Elastic and Inelastic Demand
A change in demand is not Ulysses proportionate to the chalk rice, small change in price may lead to a great change in demand. In that case, we shall say that the demand is elastic or sensitive o,r responsive. If, on the Luther hand, even a hug change in price is followed only by a small change in demand
I. Meyers, A. L. -Elements of Modem Economics (1951) p. 61.
2. Robinson (Mrs.), J.V,e Economics of Imperfect Competition (5th).
The demand is elastic when a fall in price increases the total amount spent or the total revenue of the seller (Price x Quantity). In this case. percentage change in the quantity demanded is greater than the percentage change in price. But when a fall in price leads to a small increase in the quantity demanded so that the total outlay of the purchaser. or the total revenue of the seller (i.e.. Price x Quantity) decreases, we say that the demand is inelastic. In this case, the percentage change in quantity demanded is smaller than the. percentage change in price.
The elastic demand is said to be greater than unity (or one) and inelastic demand less than unity (but not less than zero). It is unity (or one) when the percentage change in price results in an exactly compensating per magenta change in the quantity demanded. In the words of Marshall.The elasticity (or responsiveness) of demand in a market is great or small according as the amount demanded increases much or little for a given fall in price, and diminishes mullet or little for a given rise ill price.
There are few commodities, however. for which the -demand is inelastic. Demand cannot be entirely insensitive to changes in price. Instead of saying ‘inelastic” we should say ‘less elastic’. Elasticity is a matter of degree only.
The axis of Y. It shows that, howsoever much the price may fall or rise. the amount demanded remains the same. In this figure. the amount demanded is 00′ both at price OP and at price.
It may, however, be pointed out that both perfectly inelastic demand and infinitely elastic demand arc the two extreme limits which are seldom met within calorific and can be conceived of only theoretically. On the ether hand. in actual life we come across elasticity of demand which is somewhere between these two limits. i.e., it is more than zero but less than infinity.Shows a less elastic demand, commonly referred to as inelastic demand, while Fig. If.4 illustrates a very mastic demand denotes unity elasticity of demand.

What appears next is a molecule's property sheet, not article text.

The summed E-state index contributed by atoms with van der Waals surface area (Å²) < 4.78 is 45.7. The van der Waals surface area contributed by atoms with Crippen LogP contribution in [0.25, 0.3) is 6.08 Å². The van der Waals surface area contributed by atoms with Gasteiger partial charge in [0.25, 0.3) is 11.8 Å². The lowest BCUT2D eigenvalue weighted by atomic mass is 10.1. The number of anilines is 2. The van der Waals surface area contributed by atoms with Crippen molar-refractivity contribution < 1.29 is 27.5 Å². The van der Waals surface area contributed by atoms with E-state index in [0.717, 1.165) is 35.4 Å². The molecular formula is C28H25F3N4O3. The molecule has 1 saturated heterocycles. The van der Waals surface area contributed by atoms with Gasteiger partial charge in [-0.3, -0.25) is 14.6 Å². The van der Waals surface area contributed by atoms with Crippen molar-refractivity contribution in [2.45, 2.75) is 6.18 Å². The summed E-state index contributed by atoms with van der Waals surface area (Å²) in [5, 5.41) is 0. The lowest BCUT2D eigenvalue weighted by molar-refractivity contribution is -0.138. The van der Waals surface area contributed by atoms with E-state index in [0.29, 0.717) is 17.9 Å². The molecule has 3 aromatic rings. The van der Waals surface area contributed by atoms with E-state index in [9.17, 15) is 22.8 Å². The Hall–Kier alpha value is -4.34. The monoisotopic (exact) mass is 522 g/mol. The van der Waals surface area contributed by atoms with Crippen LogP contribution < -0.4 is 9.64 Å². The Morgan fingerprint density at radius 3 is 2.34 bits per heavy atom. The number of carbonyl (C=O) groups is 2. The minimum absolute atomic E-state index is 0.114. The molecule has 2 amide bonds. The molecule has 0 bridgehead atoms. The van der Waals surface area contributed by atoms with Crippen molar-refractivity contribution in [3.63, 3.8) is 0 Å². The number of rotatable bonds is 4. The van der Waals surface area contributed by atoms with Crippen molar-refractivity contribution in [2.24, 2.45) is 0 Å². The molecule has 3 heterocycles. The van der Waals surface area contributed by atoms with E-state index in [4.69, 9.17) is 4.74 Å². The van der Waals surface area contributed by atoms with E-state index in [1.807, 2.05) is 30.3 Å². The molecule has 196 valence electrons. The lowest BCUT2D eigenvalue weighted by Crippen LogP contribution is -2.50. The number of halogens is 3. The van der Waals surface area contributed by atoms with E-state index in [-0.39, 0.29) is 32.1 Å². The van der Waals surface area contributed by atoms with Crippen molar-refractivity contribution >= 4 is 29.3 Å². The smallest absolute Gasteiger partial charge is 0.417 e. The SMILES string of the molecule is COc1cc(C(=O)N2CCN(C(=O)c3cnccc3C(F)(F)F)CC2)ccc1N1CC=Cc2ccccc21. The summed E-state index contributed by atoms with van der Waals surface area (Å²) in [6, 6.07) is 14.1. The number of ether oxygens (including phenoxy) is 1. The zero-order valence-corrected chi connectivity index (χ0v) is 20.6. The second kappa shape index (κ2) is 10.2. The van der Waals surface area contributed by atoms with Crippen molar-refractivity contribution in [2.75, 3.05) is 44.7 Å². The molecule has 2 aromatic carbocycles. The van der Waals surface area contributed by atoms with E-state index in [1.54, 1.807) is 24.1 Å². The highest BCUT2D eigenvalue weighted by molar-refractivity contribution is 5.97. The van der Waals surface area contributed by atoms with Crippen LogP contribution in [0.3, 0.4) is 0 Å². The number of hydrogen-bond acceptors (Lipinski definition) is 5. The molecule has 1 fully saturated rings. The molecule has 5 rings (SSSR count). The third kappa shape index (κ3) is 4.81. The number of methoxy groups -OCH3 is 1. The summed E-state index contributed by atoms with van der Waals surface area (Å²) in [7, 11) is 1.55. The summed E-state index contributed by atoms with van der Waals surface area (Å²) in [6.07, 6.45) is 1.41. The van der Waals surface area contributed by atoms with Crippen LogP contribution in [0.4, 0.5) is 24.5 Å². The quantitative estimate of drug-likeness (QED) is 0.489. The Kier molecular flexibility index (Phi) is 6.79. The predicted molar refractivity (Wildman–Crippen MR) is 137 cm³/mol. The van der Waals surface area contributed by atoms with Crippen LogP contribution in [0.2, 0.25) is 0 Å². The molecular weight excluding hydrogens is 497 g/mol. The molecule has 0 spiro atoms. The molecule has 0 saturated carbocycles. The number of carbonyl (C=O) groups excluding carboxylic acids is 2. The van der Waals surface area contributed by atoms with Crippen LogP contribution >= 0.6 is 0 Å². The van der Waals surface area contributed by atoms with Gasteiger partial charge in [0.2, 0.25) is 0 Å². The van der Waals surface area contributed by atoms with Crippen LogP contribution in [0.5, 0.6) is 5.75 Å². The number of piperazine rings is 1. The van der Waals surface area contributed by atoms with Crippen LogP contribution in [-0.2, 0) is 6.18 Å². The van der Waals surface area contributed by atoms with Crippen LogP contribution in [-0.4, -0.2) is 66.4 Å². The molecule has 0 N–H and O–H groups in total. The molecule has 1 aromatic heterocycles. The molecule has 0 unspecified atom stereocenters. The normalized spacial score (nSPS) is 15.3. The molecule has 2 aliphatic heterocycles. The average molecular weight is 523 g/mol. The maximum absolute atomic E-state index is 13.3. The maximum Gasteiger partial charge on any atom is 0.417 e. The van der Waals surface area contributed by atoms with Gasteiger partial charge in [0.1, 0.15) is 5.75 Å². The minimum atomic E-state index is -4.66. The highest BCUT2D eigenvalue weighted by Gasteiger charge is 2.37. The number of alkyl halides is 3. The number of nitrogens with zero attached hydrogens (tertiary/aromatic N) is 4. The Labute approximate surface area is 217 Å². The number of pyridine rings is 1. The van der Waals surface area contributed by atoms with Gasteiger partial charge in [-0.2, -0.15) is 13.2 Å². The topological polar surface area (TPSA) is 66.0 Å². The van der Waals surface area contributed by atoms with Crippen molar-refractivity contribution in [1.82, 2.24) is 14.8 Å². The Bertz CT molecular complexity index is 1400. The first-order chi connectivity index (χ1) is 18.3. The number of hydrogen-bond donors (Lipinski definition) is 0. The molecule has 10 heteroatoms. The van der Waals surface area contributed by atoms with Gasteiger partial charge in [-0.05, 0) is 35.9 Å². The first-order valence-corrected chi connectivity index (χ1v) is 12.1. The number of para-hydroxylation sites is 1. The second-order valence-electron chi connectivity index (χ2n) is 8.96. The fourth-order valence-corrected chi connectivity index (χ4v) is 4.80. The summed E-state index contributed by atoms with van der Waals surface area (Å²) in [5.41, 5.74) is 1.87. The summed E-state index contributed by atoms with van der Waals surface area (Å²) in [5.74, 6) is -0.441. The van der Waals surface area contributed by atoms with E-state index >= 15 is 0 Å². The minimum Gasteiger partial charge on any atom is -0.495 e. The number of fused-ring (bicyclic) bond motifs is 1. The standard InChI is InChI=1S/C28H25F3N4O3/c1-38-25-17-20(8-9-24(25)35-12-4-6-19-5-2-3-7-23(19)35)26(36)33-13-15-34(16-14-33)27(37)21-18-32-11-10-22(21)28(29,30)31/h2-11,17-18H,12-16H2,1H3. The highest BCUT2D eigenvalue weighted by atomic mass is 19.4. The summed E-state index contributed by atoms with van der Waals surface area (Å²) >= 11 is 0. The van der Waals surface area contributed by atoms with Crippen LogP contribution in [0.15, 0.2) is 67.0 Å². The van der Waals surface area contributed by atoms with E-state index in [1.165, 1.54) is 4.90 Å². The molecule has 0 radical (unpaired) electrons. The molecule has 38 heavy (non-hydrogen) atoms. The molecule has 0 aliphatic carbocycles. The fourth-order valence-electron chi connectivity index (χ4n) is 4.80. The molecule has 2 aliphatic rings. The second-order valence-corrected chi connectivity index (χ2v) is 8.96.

In all these diagrams, OX and or arc the two axes. Along OX arc represented the quantities purchased and along OY the variations ill prices. In the price rills from I’M (= ON) to P’ M’ (= ON’) the quantity demanded extends from OM l() 0′ M’ which is a small increase as compared with the rail in price. The area OM’ P’ N’. indicating total revenue received by the seller (or the total amount spent by the purchaser) alter the fall in price, is smaller than the area OMEN, the Tutankhamen received by the seller before the fall in puce, Thus, the demand is inelastic. (In a subsequent section entitled Measurement of Elasticity, this method of measuring elasticity of demand has been explained at length).
In the two areas arc the same. i.c., the total amount spent on the purchase of the commodity at different prices i, the same. Thus, the elasticity of demand in this case is unity. Such a curve is called an equilateral.
In some other cases, the marginal utility comes down very gradually, e.g., luxuries, Any fall in the price of such commodities is sure to extent the demand he demand is, therefore. elastic.